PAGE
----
In addition to facing down a pair of tigers, Babs also gets bolder in her flirtation with Luke. She is flirty — hip cocked, head tilted to the side, practically begging him to kiss her. Then he does. Until the coffee date, Babs spends the issue in serious Batgirl mode. She is focused on finding her missing friend and stopping the threat of murderous tigers as well as dealing with insubordinate tech support. She is finally able to relax a bit and the art reflects this looser version of Barbara Gordon. She peeks coquettishly from beneath her hair and once-squared hips and shoulders slide around, making her seem to be posing in each successive panel. The side eyes that Luke and Babs give each other are adorable and so playful compared to their no-nonsense attitudes while investigating.
Frankie’s demonstration in the final page of the issue sets up what could be a more complex confrontation than the one in the center of the issue. Babs refuses to allow Frankie to participate in the crime-fighting in an active way. She explains to Luke that it is about trust, but the truth is no one would be a vigilante if they waited for permission. It’s not safe for any human to put on a cape and fight crazed criminals. Luke gets this but Babs wants to believe that she can stop Frankie before she gets hurt. We know that it is too late, but it will be interesting to see how Babs handles it. Hopefully, she is a bit kinder to those who disobey than The Velvet Tiger.
Spencer, did I read too much into the parallels between The Velvet Tiger and Batgirl? Did you find the tigers as scary as I did? Also, what about Babs’ flip attitude in regards to her bike talking to her? Is this the kind of thing you take for granted in Gotham?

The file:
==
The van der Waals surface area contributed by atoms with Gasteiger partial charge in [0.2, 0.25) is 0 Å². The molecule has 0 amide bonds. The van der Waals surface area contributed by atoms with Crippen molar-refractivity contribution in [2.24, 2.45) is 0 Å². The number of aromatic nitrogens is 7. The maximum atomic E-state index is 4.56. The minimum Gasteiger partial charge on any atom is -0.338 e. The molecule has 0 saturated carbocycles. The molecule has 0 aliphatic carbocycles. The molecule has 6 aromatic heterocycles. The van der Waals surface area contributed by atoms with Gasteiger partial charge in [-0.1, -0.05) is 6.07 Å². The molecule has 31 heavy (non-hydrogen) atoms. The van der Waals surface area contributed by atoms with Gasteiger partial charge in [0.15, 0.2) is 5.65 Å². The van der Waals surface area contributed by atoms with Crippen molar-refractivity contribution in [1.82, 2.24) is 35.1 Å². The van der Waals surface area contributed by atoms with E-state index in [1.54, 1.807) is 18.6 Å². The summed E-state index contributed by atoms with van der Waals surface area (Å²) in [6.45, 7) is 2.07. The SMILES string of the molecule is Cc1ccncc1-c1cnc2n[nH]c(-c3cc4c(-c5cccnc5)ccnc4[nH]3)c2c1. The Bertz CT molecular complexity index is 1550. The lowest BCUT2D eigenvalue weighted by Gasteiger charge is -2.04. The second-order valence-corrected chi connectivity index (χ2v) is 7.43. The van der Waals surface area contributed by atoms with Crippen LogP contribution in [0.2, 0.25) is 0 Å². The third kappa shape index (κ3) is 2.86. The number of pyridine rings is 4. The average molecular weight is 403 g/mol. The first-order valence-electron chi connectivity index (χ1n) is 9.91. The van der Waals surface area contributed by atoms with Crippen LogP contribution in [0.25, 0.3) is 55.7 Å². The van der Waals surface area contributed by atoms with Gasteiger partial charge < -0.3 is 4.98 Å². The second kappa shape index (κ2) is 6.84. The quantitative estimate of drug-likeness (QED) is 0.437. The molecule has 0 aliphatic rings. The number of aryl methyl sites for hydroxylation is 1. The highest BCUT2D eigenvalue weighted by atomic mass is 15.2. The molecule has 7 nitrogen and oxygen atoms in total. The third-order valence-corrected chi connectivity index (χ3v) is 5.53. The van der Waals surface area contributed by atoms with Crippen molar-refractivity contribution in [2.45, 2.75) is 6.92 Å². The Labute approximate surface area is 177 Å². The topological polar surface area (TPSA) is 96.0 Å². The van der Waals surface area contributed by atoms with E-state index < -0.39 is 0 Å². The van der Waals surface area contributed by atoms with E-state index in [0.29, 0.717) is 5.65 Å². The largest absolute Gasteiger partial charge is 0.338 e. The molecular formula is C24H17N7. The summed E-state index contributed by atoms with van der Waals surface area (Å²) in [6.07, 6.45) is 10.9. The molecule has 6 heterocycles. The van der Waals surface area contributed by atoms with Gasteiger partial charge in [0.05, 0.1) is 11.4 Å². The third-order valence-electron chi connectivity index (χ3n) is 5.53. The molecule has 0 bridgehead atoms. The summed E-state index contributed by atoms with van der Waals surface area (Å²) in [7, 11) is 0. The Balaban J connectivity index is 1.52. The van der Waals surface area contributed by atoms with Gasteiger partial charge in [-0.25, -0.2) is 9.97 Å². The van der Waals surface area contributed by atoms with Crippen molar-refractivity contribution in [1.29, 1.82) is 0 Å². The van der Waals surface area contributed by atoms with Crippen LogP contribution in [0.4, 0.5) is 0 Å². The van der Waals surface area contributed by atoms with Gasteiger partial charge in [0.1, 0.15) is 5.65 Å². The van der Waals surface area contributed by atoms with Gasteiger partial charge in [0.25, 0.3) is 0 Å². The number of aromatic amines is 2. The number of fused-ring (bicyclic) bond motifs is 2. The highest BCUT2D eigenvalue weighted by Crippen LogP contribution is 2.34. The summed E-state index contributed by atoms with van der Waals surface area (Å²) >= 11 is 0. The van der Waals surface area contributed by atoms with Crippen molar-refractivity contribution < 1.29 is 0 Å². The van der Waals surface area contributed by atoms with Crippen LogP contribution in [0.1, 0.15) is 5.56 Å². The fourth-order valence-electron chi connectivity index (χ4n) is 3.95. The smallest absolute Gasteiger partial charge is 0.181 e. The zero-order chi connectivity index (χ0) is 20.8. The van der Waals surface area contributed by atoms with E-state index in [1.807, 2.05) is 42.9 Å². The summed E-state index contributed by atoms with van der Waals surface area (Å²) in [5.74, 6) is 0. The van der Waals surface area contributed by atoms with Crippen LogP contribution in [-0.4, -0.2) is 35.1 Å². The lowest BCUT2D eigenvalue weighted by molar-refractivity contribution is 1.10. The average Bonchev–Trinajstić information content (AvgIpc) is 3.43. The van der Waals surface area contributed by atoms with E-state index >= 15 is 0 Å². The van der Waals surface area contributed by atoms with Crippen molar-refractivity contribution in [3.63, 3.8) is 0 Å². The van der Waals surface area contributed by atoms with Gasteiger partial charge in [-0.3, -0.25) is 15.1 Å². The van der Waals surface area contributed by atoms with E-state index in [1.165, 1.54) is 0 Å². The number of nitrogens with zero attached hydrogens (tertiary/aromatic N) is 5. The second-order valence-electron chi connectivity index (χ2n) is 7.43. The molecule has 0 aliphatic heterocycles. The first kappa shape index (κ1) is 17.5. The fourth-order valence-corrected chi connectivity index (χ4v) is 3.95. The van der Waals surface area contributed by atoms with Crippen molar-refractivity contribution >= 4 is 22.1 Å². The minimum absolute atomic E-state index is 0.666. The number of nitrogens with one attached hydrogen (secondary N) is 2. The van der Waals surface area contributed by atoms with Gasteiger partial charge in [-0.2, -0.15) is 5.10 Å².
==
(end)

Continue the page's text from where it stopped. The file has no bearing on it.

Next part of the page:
Spencer: While, yes, that’s just the kind of thing you come to take for granted in Gotham, I’m also attributing much of Barbara’s bike-related oversights to the aftereffects of the tranquilizers. I’d like to think that someone as smart as Barbara could figure out why her bike is suddenly talking to her if she wasn’t half-drugged.
Anyway Ryan, I absolutely do not think you’re reading too much into the parallels between Velvet Tiger and Batgirl. Casting the villains as dark reflections of Barbara has been Batgirl‘s M.O. since the very first issue, where Gail Simone used Mirror to explore her survivor’s guilt, and it’s a tradition Brenden Fletcher and Cameron Stewart have kept alive and well since taking over the title, devoting their first storyline to establishing enemies who turned Batgirl’s reputation and “supercomputer brain” against her. Velvet Tiger representing Barbara’s control issues is a strong reading, but the similarity between these two characters that I appreciate the most is their hypocrisy.
Velvet Tiger expects her friends and employees to be loyal to her, yet outside of fear, gives them no reason to be, and shows no loyalty to them in return. Babs, meanwhile, really has no room to tell anyone they can’t be a superhero; she’s practically the poster child for “defying authority by becoming a vigilante.” Her whole origin is wrapped up in becoming, and persevering as, Batgirl despite pushback from her father, Batman and Robin, and almost everyone else who crossed her path; I don’t think there’s a single person in Gotham who hasn’t told Barbara she shouldn’t be Batgirl at one point or another. Moreover, this week’s We Are Robin finds Barbara encouraging the vigilante career of a girl even younger and less experienced than Frankie, and even here in Batgirl 44, Barbara gives into Alysia’s attempts to help with only the slightest of protests, and eventually even gives her her approval.